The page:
Synthesis and characterization of group IV and V metal diboride nanocrystals via borothermal reduction of metal oxide with NaBH4
September 17-20, 2017
Group IV and V metal diborides (MB2) have a unique combination of properties such as a very high melting point (>3000°C), high hardness, good solid-state phase stability, high thermal and electrical conductivity. Metal diboride-based ceramics are expected to be potential candidate materials for ultra-high-temperature applications in the aerospace industry . Due to the poor sinterability of commercial powders, the availability of nanometric boride particles has indeed the potential to improve several stages of ceramic processing , or for instance to facilitate the sintering of bulk ceramics due to enhanced particle reactivity . Several synthesis have been developed to achieve nanoborides: chemical route from inorganic precursors, mechanical alloying and self-propagating high-temperature synthesis [4–6].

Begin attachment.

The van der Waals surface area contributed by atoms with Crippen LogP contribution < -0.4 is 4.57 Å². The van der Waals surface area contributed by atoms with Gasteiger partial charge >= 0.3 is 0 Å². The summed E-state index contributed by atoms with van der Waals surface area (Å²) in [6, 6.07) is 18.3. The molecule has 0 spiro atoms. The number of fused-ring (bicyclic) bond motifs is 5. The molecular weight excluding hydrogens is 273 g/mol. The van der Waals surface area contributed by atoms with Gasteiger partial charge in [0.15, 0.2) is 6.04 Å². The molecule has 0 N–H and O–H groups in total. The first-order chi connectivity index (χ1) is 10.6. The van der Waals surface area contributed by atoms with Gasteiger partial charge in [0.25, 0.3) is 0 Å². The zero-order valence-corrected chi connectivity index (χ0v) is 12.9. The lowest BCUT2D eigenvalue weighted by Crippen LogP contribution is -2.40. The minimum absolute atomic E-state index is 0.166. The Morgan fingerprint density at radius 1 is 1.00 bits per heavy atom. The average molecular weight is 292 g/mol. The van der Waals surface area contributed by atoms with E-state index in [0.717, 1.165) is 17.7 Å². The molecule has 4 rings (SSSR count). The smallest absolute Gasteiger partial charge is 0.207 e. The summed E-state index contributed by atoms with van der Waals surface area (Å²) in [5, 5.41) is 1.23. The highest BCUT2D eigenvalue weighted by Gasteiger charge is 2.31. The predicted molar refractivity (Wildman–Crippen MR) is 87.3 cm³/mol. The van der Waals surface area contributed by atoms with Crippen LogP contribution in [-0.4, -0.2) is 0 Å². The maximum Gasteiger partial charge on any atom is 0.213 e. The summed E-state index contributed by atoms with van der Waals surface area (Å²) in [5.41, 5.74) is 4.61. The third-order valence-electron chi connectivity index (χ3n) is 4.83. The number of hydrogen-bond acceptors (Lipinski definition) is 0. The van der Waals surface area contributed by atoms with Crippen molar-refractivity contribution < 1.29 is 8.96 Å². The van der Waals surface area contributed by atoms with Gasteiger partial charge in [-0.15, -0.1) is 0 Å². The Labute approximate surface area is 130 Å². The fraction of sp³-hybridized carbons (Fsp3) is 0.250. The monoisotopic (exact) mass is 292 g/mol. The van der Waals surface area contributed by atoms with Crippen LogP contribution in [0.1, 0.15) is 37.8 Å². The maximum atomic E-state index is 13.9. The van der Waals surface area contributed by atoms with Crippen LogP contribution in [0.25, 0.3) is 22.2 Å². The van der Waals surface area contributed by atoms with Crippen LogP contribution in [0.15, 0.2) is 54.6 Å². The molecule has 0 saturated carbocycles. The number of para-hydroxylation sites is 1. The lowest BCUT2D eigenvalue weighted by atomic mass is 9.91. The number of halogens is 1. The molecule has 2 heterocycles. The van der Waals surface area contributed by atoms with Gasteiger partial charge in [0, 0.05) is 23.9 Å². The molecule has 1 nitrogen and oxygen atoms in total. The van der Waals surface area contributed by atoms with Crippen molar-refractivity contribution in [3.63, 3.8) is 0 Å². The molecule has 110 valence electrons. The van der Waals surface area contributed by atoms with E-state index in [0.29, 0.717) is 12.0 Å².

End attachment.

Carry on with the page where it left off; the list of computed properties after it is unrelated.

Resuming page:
In this work we proposed the synthesis of group IV and V metal diboride (MB2, M= Ti, Zr, Hf, Nb, Ta) nanocrystals by a thermal treatment of the metal oxide and sodium borohydride (NaBH4) at 700°C under atmospheric pressure . The reaction occurs first via decomposition of NaBH4, followed by the formation of amorphous boron and crystalline ternary species with general formula NaxMyOz and NaxByOz. Finally all of the intermediary species yield metal diboride (MB2) and sodium meta-borate (NaBO2).
Synthesized TiB2 nanocrystals have an average size of 11 nm and the powder has a specific surface area (s.s.a) of 33.45 m2/g. ZrB2 grains have a platelet morphology with an aspect ratio of 10, average size of 22.5 nm and s.s.a of 24.97 m2/g; HfB2 has a similar morphology with a crystals size of 28 nm, while the s.s.a is even higher, 36.36 m2/g. As far as we know, the latter is the finest powder obtained via borothermal reduction of metal oxides ever reported. Synthesized NbB2 powder consists of crystallites around 12 nm and has a s.s.a of 21.09 m2/g. TaB2 powder has a s.s.a of 11.38 m2/g and consists of 200 nm agglomerates of spherical and needle-shaped nanocrystals with average size of 11 nm.
Luca Zoli, Laura Silvestroni, Paola Pinasco, and Diletta Sciti, "Synthesis and characterization of group IV and V metal diboride nanocrystals via borothermal reduction of metal oxide with NaBH4" in "Ultra-High Temperature Ceramics: Materials for Extreme Environment Applications IV", Jon Binner, The University of Birmingham, Edgbaston, United Kingdom Bill Lee, Imperial College, London, United Kingdom Eds, ECI Symposium Series, (2017). http://dc.engconfintl.org/uhtc_iv/35